Though this may not seem like it’s directly related to the environment, the majority of investor-state cases brought up under NAFTA have had nothing to do with traditional trade issues. Instead, they have attacked environmental, energy, public health, and land use policies, to name a few. Some of the most controversial cases have included a challenge to Quebec’s temporary fracking ban (still pending), a challenge to California’s phase-out of toxic chemical fuel additives (dismissed after six years), and most recently, a challenge to Barack Obama’s decision to block the Keystone XL pipeline, in which TransCanada sued the US government for $15 billion. (The case is still pending.)
As of October 2016, pending NAFTA claims totaled as much as $70 billion, according to an analysis performed by Public Citizen.
Then why don’t we just get rid of the investments part?
Good question. Supporters argue that it’s an important tool for foreign investors to protect their rights against governments and thereby encourages more foreign direct investment. But environmentalists aren’t the only ones who find fault with Chapter 11.
Simon Lester, a trade policy analyst at the libertarian CATO Institute, says he believes the proponents’ arguments are outdated. “I just don’t see any evidence that Chapter 11 does anything for trade liberalization or investment liberalization or the economy,” he says, or that “domestic courts couldn’t do a good job” in the international tribunals’ place. “So I say delete it and be done with it. But there’s a lot of pushback” from business groups, like the US Chamber of Commerce, and the State Department. “The people who wanted it in there want to keep it in there,” he says.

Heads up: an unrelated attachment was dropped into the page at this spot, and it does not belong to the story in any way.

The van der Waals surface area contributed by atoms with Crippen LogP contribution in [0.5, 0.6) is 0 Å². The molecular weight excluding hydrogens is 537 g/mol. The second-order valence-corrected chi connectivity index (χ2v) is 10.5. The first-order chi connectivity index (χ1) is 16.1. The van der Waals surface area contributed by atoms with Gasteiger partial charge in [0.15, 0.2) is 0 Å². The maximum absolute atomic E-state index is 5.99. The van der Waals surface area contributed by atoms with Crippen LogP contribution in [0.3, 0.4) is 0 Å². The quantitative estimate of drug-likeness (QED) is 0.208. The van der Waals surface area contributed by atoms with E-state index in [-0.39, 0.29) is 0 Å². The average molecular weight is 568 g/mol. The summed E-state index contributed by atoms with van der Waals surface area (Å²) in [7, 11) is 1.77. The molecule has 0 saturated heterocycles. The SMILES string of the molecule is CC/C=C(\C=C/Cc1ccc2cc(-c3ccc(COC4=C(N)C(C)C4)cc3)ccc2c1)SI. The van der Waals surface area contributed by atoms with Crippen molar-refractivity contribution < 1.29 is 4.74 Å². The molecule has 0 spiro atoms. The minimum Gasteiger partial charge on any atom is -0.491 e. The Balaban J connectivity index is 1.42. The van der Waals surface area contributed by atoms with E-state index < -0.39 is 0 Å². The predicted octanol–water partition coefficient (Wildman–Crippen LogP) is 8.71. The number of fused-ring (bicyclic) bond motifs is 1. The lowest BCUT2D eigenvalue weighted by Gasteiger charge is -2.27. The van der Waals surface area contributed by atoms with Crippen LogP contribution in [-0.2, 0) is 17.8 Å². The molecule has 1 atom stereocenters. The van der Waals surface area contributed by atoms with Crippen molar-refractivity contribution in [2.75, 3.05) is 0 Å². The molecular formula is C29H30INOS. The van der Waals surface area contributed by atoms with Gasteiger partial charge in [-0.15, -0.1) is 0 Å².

“Really what proponents are left with…is that corporations want it,” echoes Matt Porterfield, deputy director and adjunct professor at the Harrison Institute for Public Law who studies the interplay between international trade, investment rules, and environmental policy. Precedent for the elimination and restriction of ISDS also already exists. India recently came out with a new investment treaty model that imposes limits on the investor-state model, for example. During negotiations for the Transatlantic Trade and Investment Partnership (T-TIP) between the United States and the European Union, widespread opposition to investor-state also prompted the European Union to propose a replacement system.
How likely is Trump to ditch Chapter 11?
It’s difficult to predict what will happen during renegotiations, given that Trump has made little indication of what he’s looking for.